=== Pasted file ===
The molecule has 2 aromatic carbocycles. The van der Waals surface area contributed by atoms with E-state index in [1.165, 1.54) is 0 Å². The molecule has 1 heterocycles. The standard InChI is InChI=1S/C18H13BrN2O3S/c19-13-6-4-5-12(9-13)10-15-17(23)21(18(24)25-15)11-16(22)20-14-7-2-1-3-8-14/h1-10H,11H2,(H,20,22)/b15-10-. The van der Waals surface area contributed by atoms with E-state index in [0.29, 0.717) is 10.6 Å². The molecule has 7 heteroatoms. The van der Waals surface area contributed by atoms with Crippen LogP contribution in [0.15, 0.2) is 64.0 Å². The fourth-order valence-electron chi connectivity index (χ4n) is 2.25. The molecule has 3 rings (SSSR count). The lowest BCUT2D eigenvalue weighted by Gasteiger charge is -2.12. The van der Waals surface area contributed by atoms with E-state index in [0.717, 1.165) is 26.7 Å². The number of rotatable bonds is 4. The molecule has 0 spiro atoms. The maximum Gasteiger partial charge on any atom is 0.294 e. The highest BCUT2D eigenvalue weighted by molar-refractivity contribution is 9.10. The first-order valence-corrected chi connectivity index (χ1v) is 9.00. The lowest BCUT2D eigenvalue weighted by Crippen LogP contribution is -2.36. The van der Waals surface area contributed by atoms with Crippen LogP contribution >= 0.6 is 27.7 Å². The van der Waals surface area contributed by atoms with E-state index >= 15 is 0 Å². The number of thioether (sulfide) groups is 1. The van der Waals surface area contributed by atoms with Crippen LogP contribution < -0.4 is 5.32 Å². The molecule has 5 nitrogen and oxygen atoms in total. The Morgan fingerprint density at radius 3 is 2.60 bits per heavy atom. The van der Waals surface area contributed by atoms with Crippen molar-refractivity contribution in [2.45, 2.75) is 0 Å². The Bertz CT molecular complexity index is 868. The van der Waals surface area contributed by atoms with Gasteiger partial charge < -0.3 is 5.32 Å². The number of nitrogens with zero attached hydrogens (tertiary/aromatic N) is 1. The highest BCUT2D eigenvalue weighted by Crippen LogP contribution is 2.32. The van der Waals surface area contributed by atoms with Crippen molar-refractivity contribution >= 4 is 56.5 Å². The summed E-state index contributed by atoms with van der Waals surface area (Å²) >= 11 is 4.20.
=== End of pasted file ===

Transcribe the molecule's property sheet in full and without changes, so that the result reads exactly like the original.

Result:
The molecule has 2 aromatic carbocycles. The van der Waals surface area contributed by atoms with E-state index in [1.165, 1.54) is 0 Å². The molecule has 1 heterocycles. The standard InChI is InChI=1S/C18H13BrN2O3S/c19-13-6-4-5-12(9-13)10-15-17(23)21(18(24)25-15)11-16(22)20-14-7-2-1-3-8-14/h1-10H,11H2,(H,20,22)/b15-10-. The van der Waals surface area contributed by atoms with E-state index in [0.29, 0.717) is 10.6 Å². The molecule has 7 heteroatoms. The van der Waals surface area contributed by atoms with Crippen LogP contribution in [0.15, 0.2) is 64.0 Å². The fourth-order valence-electron chi connectivity index (χ4n) is 2.25. The molecule has 3 rings (SSSR count). The lowest BCUT2D eigenvalue weighted by Gasteiger charge is -2.12. The van der Waals surface area contributed by atoms with E-state index in [0.717, 1.165) is 26.7 Å². The number of rotatable bonds is 4. The molecule has 0 spiro atoms. The maximum Gasteiger partial charge on any atom is 0.294 e. The highest BCUT2D eigenvalue weighted by molar-refractivity contribution is 9.10. The first-order valence-corrected chi connectivity index (χ1v) is 9.00. The lowest BCUT2D eigenvalue weighted by Crippen LogP contribution is -2.36. The van der Waals surface area contributed by atoms with Crippen LogP contribution >= 0.6 is 27.7 Å². The van der Waals surface area contributed by atoms with E-state index >= 15 is 0 Å². The number of thioether (sulfide) groups is 1. The van der Waals surface area contributed by atoms with Crippen LogP contribution < -0.4 is 5.32 Å². The molecule has 5 nitrogen and oxygen atoms in total. The Morgan fingerprint density at radius 3 is 2.60 bits per heavy atom. The van der Waals surface area contributed by atoms with Crippen molar-refractivity contribution in [2.45, 2.75) is 0 Å². The Bertz CT molecular complexity index is 868. The van der Waals surface area contributed by atoms with Gasteiger partial charge < -0.3 is 5.32 Å². The number of nitrogens with zero attached hydrogens (tertiary/aromatic N) is 1. The highest BCUT2D eigenvalue weighted by Crippen LogP contribution is 2.32. The van der Waals surface area contributed by atoms with Crippen molar-refractivity contribution >= 4 is 56.5 Å². The summed E-state index contributed by atoms with van der Waals surface area (Å²) >= 11 is 4.20.